I really hate it when units of measure are not specified completely.  

 

I'm an Electronics tech and HAM radio operator, I regularly operate MF/HF in the 400-500 watt range, VHF/UHF in the 40-60 watt range,  and I'm usually less than 10ft from antennas while I'm doing it.  I'm not worried about the 500mw of UHF that phones put out.


Main Rig:

Case: Corsair Carbide Air 540 

CPU: Ryzen 5 1600 @ 3.8ghz/1.3V 

Cooler: CoolerMaster MasterLiquid 240

MB: ASRock Killer SLI X370 

Ram: Team Vulcan 16gb DDR4 2400 

GPU: Dual XFX R9 390 8GB in Crossfire

PS: Seasonic FOCUS Gold Plus Series SSR-750FX

SSD: Samsung EVO 840 128gb 

HDD: Hitatchi 2tb 7200RPM + 3x 2TB WD Passport USB 3.0

Optical: Lite-On DVD +/-RW 

Monitors: Dual Acer 24" 1080 

Keyboard: IOgear Mechlite

Mouse: Logitech Wireless
OS: Windows 10 Home x64

 

Linux PC:
Case: Zalman T1  CPU: AMD FX 6300  Cooler: Enermax 95mm tower cooler  MB: Gigabyte Motherboard  RAM: 16GB Gskill DDR3  GPU: R9 390  SSD: Transcend 64gb SSD  HDD: WD 2TB  OS: Debian 9 Custom with Synergy for KB/Mouse

Current Vintage Equipment:  Please ask me about it, I love to talk old tech!
IBM Thinkpad 390, IBM Aptiva A12, IBM PS/2 Model 25-004.  Compaq Contura 4/25C, Presario 7596
Asus P5A-B Socket 7 Box, Tandy 1000RLX-HD "B" & 1200-2FD, VIC20, Zenith ZFL-181-93, Packard Bell 300SX.

Apple II/gs, Mac Plus x2, Mac SE x2, Performa 450

Link to post
Share on other sites

Hm, so aka the phones with the best and worst signal strengths respectively? :P

 

I mean really, if they're not going to say specifically which frequencies they're looking at (or what type of radiation really, but I think it's safe to assume it's EMR in this case and not nuclear like alpha particles or something) then this data is both useless and makes them look stupid.  Obviously phones give off and receive radiation, it's called wifi, bluetooth, the cellular connection, etc.  Joking aside, the more or less you have of that literally is just how good your signal is, so unless certain devices are putting off a lot more of a kind that isn't useful for anything and could otherwise be avoided, the "high levels" are unavoidable and not even necessarily a bad thing.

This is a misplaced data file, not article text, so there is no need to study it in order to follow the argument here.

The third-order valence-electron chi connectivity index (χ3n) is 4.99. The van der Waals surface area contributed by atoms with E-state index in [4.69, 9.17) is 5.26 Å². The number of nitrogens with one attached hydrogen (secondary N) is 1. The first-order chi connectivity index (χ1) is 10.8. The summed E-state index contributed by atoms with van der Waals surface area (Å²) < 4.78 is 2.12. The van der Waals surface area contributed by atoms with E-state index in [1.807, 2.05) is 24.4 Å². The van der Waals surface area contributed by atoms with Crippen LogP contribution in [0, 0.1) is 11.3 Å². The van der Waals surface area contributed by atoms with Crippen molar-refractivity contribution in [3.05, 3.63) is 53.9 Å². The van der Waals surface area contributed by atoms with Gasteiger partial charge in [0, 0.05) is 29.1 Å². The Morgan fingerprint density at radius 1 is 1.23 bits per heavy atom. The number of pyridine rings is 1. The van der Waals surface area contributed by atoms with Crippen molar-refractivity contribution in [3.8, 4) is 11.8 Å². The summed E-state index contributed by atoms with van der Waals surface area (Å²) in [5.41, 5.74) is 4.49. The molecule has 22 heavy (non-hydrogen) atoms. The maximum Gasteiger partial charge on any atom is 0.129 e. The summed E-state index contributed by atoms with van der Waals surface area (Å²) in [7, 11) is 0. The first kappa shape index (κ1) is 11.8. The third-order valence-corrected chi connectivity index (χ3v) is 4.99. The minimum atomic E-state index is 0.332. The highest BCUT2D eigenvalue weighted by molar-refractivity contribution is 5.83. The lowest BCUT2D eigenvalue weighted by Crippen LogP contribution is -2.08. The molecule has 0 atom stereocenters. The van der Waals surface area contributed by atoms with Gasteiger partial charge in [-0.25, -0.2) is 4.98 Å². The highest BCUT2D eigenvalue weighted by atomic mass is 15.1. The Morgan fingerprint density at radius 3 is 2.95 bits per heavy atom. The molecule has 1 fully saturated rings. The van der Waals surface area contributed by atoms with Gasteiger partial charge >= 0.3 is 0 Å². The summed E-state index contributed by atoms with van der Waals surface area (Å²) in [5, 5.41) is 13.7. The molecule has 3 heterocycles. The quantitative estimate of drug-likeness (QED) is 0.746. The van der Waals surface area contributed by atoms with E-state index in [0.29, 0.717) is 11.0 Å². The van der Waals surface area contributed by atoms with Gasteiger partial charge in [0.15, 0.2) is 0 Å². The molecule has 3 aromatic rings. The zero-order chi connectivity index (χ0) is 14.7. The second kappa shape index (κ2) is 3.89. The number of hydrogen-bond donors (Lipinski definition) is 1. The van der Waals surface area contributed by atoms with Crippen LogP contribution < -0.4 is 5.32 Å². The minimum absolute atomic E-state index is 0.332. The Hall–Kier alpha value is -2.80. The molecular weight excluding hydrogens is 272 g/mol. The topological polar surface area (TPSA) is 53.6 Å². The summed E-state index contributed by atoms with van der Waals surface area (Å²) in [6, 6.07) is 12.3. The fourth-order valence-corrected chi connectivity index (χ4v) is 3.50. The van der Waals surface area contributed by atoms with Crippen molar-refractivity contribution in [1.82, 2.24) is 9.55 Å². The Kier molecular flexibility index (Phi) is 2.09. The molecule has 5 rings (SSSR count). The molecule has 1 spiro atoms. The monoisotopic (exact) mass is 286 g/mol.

Link to post
Share on other sites
5 hours ago, zombienerd said:

Watts per Kilogram?  Kilogram of what?  Kilogram of phone?  Kilogram of head?  If so, who's head weight are we using?  Lol.

 

I really hate it when units of measure are not specified completely.  

 

I'm an Electronics tech and HAM radio operator, I regularly operate MF/HF in the 400-500 watt range, VHF/UHF in the 40-60 watt range,  and I'm usually less than 10ft from antennas while I'm doing it.  I'm not worried about the 500ma of UHF that phones put out.

Per kilogram of death radiation, obviously :P


Current Network Layout:

Current Build Log:

Prior Build Log:

Link to post
Share on other sites

So this is actually ionizing radiation or is this another one of those "aahhhhahhh visible light is causing cancer! I better wrap a blindfold around my head so I can't see the light that's causing me cancer" stupidity?

 

On 2/8/2019 at 12:26 PM, Ithanul said:

You know...I keep getting a bit iffed over them leaving this part out -> non-ionizing

never mind, it's one of those "visible light is causing cancer" stupidities so we're all good to use smartphones as much as we want without any cancer side effects.

Link to post
Share on other sites
31 minutes ago, ElfFriend said:

So this is actually ionizing radiation or is this another one of those "aahhhhahhh visible light is causing cancer! I better wrap a blindfold around my head so I can't see the light that's causing me cancer" stupidity?

 

never mind, it's one of those "visible light is causing cancer" stupidities so we're all good to use smartphones as much as we want without any cancer side effects.

Don't blow it off completely though - non-ionizing radiation can still mess you up.  That's what your microwave uses to heat up your hot pocket.